Friday, March 17, 2017

A Freeing Realization about Suffering

I have been really proud of our youth in the youth group these last months as we have been talking about the issue of why there is suffering, "bad things," loss, etc. in the face of a God who we say is all powerful, loving, and good. They have been sticking with this important and hard question which is often a stumbling point to people coming to faith ("If God is real, then why is there ______?"), and to Christians who find themselves in places of great loss, or suffering, or "unanswered" prayer.

Over the last many meetings I've given them many reasons for suffering and bad things. There is the natural result of the Fall and the curse on the earth—everything decays and dies, Creation groans and is in upheaval, etc. There are people's choices which God gave us to have, knowing it would cost Him His life on the cross—and our lives bear the consequences of both our choices and others choices. There is spiritual warfare—the Gospels and Acts show a multitude of times demonic work explained sickness, mental issues, etc. There is protecting us from our own sin, as in Paul's thorn in the flesh keeping him from pride. There is correction from a loving Father who is bringing us back on course, or shaping us into something we can't yet see His purpose in.

These are just some of the reasons we've talked about, and often times in the midst of hard stuff we can examine things and the Holy Spirit can point to one of those as the reason and we can often correct or address it. But . . . then comes those moments that loss that seems to have no explanation, nothing done wrong, to someone totally "innocent," and all in the face of a God we know could have stopped it. A God we say loves us and is good.

I asked the youth a very powerful question last night, one I believe God gave me to ask, and one I was hesitant to ask because the answer could rattle some people. The question was, "If you experienced some horrible loss of no seeming fault of you or the person lost (i.e., loss of a baby, parents killed by a drunk driver, etc.) and you asked me 'why?' what answer could I give you that would fully explain it and make it OK—make you say, 'Oh, now I understand. OK.' " Basically I said they could write their own perfect answer. The answer I knew would come, and which ultimately did, was, "None."

The youth had some good hopes and insight in the face of the question—recognition that we travel different paths and God works good from things, hopes for people to hold them and stand with them, etc.—but in the end we recognized that when you've just experienced that huge loss no theological explanation is going to make it OK in that moment. There are just some things that aren't going to make sense when we know in our heart God could have stopped it. And it always comes back to that. God could have stopped it. He is, after all, God.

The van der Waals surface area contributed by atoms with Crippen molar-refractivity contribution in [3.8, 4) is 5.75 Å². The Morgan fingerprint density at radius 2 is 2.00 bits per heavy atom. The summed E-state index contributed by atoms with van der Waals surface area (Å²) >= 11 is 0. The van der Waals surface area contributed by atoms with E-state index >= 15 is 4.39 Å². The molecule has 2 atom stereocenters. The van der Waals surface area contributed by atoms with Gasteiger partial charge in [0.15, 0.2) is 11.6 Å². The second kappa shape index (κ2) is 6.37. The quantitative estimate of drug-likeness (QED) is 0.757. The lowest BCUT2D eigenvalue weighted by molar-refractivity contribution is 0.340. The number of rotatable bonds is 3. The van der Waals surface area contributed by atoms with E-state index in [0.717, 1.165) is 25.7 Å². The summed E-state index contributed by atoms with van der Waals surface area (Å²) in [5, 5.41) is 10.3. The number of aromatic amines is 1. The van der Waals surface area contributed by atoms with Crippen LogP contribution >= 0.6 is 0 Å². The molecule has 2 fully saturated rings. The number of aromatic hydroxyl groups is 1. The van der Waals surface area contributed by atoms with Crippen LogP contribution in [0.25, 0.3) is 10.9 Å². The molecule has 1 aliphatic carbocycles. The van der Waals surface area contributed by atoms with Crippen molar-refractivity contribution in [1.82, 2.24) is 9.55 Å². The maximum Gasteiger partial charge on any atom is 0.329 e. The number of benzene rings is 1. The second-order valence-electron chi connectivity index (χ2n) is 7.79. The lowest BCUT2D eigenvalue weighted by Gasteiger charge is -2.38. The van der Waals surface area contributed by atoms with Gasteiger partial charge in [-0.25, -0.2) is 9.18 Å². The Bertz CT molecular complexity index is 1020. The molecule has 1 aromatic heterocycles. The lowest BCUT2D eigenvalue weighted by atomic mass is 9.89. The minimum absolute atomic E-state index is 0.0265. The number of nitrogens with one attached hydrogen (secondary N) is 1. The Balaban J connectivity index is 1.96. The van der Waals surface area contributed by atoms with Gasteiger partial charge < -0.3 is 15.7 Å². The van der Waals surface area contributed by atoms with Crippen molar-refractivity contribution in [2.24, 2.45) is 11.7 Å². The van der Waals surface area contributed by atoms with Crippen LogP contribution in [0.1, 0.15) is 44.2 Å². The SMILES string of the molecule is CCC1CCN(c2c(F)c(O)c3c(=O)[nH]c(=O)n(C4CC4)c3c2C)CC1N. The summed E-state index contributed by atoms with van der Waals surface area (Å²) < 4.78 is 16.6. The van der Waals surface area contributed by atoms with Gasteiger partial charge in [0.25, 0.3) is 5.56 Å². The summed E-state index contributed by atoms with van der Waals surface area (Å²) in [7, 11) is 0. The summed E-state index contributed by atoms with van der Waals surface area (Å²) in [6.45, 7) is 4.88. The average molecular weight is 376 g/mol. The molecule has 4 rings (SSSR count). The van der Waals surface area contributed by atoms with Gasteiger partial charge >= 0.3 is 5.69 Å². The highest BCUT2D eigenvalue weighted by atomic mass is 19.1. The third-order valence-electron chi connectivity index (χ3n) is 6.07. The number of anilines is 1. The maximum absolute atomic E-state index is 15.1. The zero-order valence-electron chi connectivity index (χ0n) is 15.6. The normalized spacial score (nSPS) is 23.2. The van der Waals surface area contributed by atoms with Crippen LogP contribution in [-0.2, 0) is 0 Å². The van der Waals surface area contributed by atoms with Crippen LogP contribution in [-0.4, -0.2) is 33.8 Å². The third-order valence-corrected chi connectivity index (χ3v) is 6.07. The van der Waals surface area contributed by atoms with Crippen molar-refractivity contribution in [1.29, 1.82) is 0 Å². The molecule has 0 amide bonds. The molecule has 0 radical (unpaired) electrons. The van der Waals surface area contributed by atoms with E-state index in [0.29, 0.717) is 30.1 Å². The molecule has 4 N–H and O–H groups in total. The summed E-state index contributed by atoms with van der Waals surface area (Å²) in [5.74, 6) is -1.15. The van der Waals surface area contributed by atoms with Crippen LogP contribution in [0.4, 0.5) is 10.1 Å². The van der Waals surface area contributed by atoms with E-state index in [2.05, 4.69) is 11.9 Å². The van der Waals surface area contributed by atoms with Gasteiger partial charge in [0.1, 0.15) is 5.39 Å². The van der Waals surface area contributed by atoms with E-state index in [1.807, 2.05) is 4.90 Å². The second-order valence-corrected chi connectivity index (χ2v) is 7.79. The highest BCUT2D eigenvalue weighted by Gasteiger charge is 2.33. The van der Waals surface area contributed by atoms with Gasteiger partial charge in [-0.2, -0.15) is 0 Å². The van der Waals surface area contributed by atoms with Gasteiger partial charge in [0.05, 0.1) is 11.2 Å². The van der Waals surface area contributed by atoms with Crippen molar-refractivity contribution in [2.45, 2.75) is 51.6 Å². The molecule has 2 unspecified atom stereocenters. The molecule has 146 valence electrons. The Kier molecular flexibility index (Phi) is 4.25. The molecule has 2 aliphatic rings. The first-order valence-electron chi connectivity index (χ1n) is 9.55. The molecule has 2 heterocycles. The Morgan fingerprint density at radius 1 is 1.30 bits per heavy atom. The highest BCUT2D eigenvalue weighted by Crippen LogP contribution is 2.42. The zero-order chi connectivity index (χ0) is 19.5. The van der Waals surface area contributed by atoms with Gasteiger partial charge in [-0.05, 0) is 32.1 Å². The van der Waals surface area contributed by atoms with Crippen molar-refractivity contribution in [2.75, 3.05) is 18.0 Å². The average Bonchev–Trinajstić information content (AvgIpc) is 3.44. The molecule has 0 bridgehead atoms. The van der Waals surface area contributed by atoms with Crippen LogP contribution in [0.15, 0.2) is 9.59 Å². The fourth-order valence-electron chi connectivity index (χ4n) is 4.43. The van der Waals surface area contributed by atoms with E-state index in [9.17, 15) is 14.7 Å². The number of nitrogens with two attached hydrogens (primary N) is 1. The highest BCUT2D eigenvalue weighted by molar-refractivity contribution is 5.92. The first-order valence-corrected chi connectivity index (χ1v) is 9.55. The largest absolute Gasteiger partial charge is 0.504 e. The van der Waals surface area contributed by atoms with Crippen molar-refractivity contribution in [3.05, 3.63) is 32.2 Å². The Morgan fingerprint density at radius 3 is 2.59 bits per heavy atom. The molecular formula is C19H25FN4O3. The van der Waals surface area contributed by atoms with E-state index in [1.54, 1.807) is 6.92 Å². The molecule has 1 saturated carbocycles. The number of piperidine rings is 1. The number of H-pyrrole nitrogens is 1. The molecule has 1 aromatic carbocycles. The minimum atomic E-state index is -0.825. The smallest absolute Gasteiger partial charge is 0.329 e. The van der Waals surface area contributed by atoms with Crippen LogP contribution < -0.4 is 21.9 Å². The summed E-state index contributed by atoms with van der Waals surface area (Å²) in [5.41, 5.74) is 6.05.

When I first came up with this question, I asked it first of myself and I realized that there was no answer I could formulate that would even fully explain and make OK a situation like that for myself. All of the theology, and all of the explanations, fall fully short of a satisfying answer when we know God is sovereign, holy, good, loving, and all powerful, and we are weeping and broken in the face of horrible loss. Realizing I couldn't even fully come up with a "perfect" answer for myself freed me and some of the youth as well, and helped us see that often we spend so much time trying to understand (or explain to another who is suffering) a reason for something, when God is calling us to instead focus on trust. That is where we ended last night, with having to come to the answers to some basic questions in our hearts:

1. Do I believe God is good?
2. Do I believe God loves me?
3. Do I believe God is trustworthy?
4. Did I give my life to Him, as His?

So often we demand an understanding that we aren't going to get, and it becomes a hindrance to our realizing we can trust Him. So often we try and explain something to someone else that has no human explanation and we end up making it a lot worse. I've cringe when I hear Christians tell someone who just had a horrible loss, "God meant it for good" or somehow saying it is good. If everything was good then there would have been no point for Jesus, and Acts 10:38 would make no sense, "how God anointed Jesus of Nazareth with the Holy Spirit and with power. He went about doing good and healing all who were oppressed by the devil, for God was with him." If everything was good, and God's desire, then Jesus wouldn't have wept. More than once. And the Bible wouldn't command us to weep with those who weep.

God tells us He loves us, He promises to never leave us, and He promises to work all things to good to those who love Him and are called according to His purposes. In those truths and others we can offer someone (or ourselves) hope for the future. But He doesn't call all things good, and to someone who has just lost a child or had some other loss calling it good defiles the character of God. There are bad things, there is evil, and trying to understand why God allowed something we know He could have stopped can too often cause us to focus on answer we can't arrive at, or that will undermine our faith in God's love, instead of focusing on the cross that cries out, "I love you!" and trusting in that love . . . the same way we ask our children to trust in our love even when they don't understand why we are, or aren't, doing something.

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